Category: Apartments

Adding new dormers: Part 3, A list of suitable locations

17 November, 2014 (10:00) | Affordability, Apartments, Boston, Boston College, Boston University, Development, Dormitories, Enforcement, Housing, Land use, Northeastern, Real estate taxes, Rental, Student housing, Universities, Urbanization, Zoning | No comments

[Continued from last week’s Part 2 and the preceding Part 1.] By: David A. Smith If Boston is to thrive, as we say yesterday then its universities must thrive, and for them to thrive, they want to grow, and for several of those domiciled in the city itself, the constraining factor is land that can be […]

Adding new dormers: Part 2, Armed with housing lists

14 November, 2014 (10:00) | Affordability, Apartments, Boston, Boston College, Boston University, Development, Dormitories, Enforcement, Housing, Land use, Northeastern, Real estate taxes, Rental, Student housing, Universities, Urbanization, Zoning | No comments

[Continued from yesterday’s Part 1.] By: David A. Smith Yesterday’s post confronted us with the centrality of Boston’s economy – that the city depends on the area’s universities, which among them have 250,000 students and out of which have spun aerospace, software, and genetic engineering inventions, innovations, and job a-plenty – and that the universities […]

Adding new dormers: Part 1, Where would you like me to put them?

13 November, 2014 (10:00) | Affordability, Apartments, Boston, Boston College, Boston University, Development, Dormitories, Enforcement, Housing, Land use, Northeastern, Real estate taxes, Rental, Student housing, Universities, Urbanization, Zoning | 1 comment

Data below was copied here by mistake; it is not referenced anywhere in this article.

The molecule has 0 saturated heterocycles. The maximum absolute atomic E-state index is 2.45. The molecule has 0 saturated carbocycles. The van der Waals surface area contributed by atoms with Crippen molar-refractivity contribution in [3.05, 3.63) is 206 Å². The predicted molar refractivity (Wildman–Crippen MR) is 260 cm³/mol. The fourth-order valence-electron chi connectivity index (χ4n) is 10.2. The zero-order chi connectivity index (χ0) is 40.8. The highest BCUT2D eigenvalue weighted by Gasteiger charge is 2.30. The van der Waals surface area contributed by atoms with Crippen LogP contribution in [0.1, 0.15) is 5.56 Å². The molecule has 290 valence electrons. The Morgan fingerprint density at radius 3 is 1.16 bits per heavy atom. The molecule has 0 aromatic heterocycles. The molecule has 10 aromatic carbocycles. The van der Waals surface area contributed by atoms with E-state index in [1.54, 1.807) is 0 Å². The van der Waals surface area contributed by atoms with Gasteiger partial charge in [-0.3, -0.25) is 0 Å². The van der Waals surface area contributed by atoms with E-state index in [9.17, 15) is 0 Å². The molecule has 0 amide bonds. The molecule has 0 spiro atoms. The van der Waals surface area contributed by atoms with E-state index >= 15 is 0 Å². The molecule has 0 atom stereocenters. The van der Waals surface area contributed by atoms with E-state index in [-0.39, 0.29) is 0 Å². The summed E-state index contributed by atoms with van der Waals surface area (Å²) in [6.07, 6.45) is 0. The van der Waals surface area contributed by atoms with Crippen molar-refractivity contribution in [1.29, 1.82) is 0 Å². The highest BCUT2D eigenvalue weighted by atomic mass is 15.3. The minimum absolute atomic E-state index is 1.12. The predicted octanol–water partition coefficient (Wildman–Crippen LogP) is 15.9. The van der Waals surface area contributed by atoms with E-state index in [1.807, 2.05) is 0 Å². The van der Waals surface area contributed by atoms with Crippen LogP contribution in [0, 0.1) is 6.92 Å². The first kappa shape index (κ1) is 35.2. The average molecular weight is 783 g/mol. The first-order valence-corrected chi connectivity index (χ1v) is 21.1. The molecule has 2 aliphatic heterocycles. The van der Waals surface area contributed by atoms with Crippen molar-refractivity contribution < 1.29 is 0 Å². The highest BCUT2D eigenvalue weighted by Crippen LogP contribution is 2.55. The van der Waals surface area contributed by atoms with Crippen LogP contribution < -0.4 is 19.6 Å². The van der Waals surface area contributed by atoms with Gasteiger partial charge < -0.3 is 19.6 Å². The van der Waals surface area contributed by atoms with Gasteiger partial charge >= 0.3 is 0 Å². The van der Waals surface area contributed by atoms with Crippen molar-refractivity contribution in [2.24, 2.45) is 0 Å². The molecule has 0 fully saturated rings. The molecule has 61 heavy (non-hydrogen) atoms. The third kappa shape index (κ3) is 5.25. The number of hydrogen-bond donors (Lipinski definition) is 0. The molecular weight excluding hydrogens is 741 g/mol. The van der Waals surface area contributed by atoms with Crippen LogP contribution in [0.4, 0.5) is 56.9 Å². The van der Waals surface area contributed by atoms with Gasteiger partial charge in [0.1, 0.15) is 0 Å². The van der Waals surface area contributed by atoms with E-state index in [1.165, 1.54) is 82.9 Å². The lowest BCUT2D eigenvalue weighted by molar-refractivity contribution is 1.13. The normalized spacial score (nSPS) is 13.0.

By: David A. Smith With a quarter of a million students living in the immediate metropolitan area, more than half of them in universities domiciled in the city, Boston has as good a claim as any to be the world’s university capital, counting 60 institutions of higher learning, eight of them (BU, Harvard, Northeastern, BC, […]

Poor poor pitiful door: Part 5, About a year

18 September, 2014 (09:00) | Apartments, Condominiums, Development, Discrimination, Economics, GAIA, Housing, Inclusionary zoning, Journalism, Linkage, London, Markets, New York City, Rental | 1 comment

[Continued from yesterday’s Part 4 and the preceding Part 1, Part 2, and Part 3.] By: David A. Smith By now, after four parts on a GAIA (God Ain’t It Awful) story about the separation of entrances in a fantastically located mixed-income property on New York’s West Side, readers may have deduced that I think […]

Poor poor pitiful door: part 4, Loophole du jour

17 September, 2014 (10:00) | Apartments, Condominiums, Development, Discrimination, Economics, GAIA, Housing, Inclusionary zoning, Journalism, Linkage, London, Markets, New York City, Rental |

[Continued from yesterday’s Part 3 and the preceding Part 1 and Part 2.] By: David A. Smith Yesterday’s Part 3 observed the egalitarianism paradox of ‘poor door’ apartments – that properties which otherwise would have been entirely segregated (100% luxury, 0% affordable) are criticized as exclusionary because the new apartments developed – with no government […]